When it comes to these types of fields, theism is not a contradiction. Some of the greatest scientists in these fields were theists, such as Newton and Einstein. They didn’t feel that their religious beliefs in any way contradicted their work in science. But obviously they never appealed to "God" when attempting to formulate their theories. Just as a plumber doesn’t open up a chumash when he is learning how to thread a pipe, so too an engineer doesn’t look for assistance in thermodynamic theory by opening a mishna berura.
On the other hand, the conclusions of scientists in the Historical/Origin based sciences are an entirely different story. First of all, by their very nature their conclusions are not empirically observable. They theorize about what happened in the past by making backward extrapolations, sometimes vast extrapolations, which are based on the unfounded premise that the current laws of nature were exactly the same all along. This alone should give any intelligent individual pause; how can I possibly justify the unmitigated acceptance of scientific conclusions in these fields without even questioning them? Especially since their conclusions change as often as a baby’s diapers.
Second of all, their field of enterprise has everything to do with theology. For instance, let’s take evolution. Evolution is concerned with attempting to describe precisely how we can account for the incredible variety of endlessly complex life forms present on earth. Evolutionary theory is one theory but Intelligent Design is at least an equally valid theory. Yet the majority of scientists insist that Intelligent Design not be granted any credence at all. Any objective individual would have to ask himself "why not"? But the answer is obvious and is echoed by practically every philosopher of science. Here’s what famous evolutionist Richard Lewontin of Harvard University has to say.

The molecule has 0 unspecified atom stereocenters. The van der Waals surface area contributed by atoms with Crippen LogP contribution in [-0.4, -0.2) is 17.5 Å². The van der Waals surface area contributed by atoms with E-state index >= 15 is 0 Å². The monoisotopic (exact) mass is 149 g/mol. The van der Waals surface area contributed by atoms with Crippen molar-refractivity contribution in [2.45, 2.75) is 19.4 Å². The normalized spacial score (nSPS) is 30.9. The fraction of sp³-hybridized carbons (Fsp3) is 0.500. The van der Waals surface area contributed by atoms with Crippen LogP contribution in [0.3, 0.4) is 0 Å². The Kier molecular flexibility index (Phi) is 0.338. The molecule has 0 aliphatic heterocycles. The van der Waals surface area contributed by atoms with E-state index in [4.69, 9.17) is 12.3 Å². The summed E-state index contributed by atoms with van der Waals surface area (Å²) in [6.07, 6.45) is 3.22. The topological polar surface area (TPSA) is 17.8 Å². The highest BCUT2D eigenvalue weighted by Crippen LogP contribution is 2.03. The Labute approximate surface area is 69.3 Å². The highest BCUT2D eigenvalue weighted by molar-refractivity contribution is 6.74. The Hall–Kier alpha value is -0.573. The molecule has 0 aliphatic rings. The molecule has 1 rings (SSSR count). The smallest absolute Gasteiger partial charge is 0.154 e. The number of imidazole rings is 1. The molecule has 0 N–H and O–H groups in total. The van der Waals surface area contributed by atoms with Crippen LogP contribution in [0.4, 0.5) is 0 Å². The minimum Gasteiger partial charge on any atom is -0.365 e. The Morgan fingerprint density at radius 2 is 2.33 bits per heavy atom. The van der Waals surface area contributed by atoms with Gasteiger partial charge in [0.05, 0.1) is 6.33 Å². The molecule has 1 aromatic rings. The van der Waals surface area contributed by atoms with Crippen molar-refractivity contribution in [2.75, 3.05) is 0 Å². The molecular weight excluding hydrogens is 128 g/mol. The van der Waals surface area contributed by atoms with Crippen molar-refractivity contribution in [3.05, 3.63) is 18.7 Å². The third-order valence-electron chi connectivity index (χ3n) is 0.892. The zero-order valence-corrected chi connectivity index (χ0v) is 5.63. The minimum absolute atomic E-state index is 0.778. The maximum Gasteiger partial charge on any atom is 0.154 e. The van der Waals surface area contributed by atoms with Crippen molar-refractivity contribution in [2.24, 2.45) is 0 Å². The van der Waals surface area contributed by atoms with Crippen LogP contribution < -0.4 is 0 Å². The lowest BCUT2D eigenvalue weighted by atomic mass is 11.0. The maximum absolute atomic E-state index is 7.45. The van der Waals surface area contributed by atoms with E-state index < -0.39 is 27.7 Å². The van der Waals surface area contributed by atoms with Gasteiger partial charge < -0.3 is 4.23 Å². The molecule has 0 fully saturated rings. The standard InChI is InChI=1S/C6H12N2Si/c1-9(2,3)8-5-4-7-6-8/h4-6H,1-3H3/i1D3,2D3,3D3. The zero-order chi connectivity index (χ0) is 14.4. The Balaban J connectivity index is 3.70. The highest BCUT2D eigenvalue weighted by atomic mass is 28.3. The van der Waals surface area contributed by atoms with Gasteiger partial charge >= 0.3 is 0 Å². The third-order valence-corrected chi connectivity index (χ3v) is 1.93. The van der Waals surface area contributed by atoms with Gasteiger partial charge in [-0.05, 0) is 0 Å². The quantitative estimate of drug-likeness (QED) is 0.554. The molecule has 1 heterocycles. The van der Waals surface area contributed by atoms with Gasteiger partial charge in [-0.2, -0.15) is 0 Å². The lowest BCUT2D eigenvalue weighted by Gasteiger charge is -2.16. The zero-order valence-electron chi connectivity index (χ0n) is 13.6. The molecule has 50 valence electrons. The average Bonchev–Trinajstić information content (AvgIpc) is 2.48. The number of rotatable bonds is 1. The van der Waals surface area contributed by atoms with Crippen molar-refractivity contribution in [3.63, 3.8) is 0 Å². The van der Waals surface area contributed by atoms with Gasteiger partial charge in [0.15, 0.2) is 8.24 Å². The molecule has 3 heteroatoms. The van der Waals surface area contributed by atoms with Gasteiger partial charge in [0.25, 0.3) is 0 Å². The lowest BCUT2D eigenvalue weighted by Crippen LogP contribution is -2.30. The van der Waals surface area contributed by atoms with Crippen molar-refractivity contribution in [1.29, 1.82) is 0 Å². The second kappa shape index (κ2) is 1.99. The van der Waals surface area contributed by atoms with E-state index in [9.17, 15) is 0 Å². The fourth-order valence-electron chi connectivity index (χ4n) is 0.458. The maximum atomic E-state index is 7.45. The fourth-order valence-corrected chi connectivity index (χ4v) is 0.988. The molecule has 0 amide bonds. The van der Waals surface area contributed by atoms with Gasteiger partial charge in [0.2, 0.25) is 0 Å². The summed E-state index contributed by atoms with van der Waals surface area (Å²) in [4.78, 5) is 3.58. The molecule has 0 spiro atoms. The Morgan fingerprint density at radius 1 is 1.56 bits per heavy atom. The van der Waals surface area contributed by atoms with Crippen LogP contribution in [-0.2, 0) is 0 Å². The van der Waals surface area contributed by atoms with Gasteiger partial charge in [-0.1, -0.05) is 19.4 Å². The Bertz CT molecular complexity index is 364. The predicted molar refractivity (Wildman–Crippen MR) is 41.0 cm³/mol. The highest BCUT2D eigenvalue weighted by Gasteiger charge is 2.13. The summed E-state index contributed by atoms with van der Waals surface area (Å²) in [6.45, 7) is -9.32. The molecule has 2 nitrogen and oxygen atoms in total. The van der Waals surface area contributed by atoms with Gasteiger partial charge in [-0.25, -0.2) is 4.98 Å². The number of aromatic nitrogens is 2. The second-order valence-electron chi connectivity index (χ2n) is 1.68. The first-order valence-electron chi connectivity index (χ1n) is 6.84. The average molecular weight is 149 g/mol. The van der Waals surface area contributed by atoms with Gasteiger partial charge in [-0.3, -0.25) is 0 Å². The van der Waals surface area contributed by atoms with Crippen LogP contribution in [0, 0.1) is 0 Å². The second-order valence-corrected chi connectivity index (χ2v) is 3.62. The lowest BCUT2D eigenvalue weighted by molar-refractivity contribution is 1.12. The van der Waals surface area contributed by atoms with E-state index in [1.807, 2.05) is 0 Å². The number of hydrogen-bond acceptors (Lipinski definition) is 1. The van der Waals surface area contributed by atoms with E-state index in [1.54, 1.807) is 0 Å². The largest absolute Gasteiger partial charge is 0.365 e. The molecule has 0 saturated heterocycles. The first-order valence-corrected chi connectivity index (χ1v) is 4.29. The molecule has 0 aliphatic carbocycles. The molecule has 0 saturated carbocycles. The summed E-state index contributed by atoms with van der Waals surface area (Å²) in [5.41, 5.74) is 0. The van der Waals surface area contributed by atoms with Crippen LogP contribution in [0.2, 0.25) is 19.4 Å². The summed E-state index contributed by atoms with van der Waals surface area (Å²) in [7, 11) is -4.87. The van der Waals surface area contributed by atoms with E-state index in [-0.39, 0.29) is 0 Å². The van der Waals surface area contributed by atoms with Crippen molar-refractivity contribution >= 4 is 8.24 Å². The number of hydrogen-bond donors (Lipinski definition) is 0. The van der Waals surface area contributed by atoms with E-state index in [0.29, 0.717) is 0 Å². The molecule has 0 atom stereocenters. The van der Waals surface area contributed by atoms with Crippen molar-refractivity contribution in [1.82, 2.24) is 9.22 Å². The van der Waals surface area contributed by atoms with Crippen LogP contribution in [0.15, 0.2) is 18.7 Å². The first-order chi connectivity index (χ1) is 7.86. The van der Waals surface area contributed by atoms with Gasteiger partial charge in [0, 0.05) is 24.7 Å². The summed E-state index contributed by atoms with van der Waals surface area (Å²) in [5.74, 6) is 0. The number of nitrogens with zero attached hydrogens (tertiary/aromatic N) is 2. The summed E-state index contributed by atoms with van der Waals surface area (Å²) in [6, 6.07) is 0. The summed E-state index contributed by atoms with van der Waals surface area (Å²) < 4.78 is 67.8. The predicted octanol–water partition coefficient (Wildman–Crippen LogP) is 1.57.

There's the problem! Intelligent design sounds too much like God. After all, God would be a perfect candidate. And therefore, under no circumstances can we allow a Divine Foot in the door. It’s not that Intelligent Design is inherently flawed in any way. It’s that it countermands their philosophy of materialism. So why shouldn’t we reject their scientific conclusions in these fields? Especially when the Torah openly implies that the evolutionary model is entirely false!
Our willingness to accept scientific claims that are against common sense is the key to an understanding of the real struggle between science and the supernatural. We take the side of science in spite of the patent absurdity of some of its constructs, in spite of its failure to fulfill many of its extravagant promises of health and life, in spite of the tolerance of the scientific community for unsubstantiated just-so stories, because we have a prior commitment, a commitment to materialism. It is not that the methods and institutions of science somehow compel us to accept a material explanation of the phenomenal world, but, on the contrary, that we are forced by our a priori adherence to material causes to create an apparatus of investigation and a set of concepts that produce material explanations, no matter how counter-intuitive, no matter how mystifying to the uninitiated. Moreover, that materialism is absolute, for we cannot allow a Divine Foot in the door. The eminent Kant scholar Lewis Beck used to say that anyone who could believe in God could believe in anything. To appeal to an omnipotent deity is to allow that at any moment the regularities of nature may be ruptured, that miracles may happen. (Richard C. Lewontin, The New York Review of Books, Billions and Billions of Demons, January 9, 1997)
Once we’ve gotten to this point, theistic evolution becomes irrelevant for two reasons. First of all, it is entirely unnecessary and second of all it openly contradicts the Torah’s description of recent, rapid Creation via meta-natural fiat.
This concludes our treatment of the Blind Watchmaker Thesis and why it is not compatible with the Torah. In our next post, we will deal with what I personally feel is most objectionable about Rabbi Slifkin’s theology.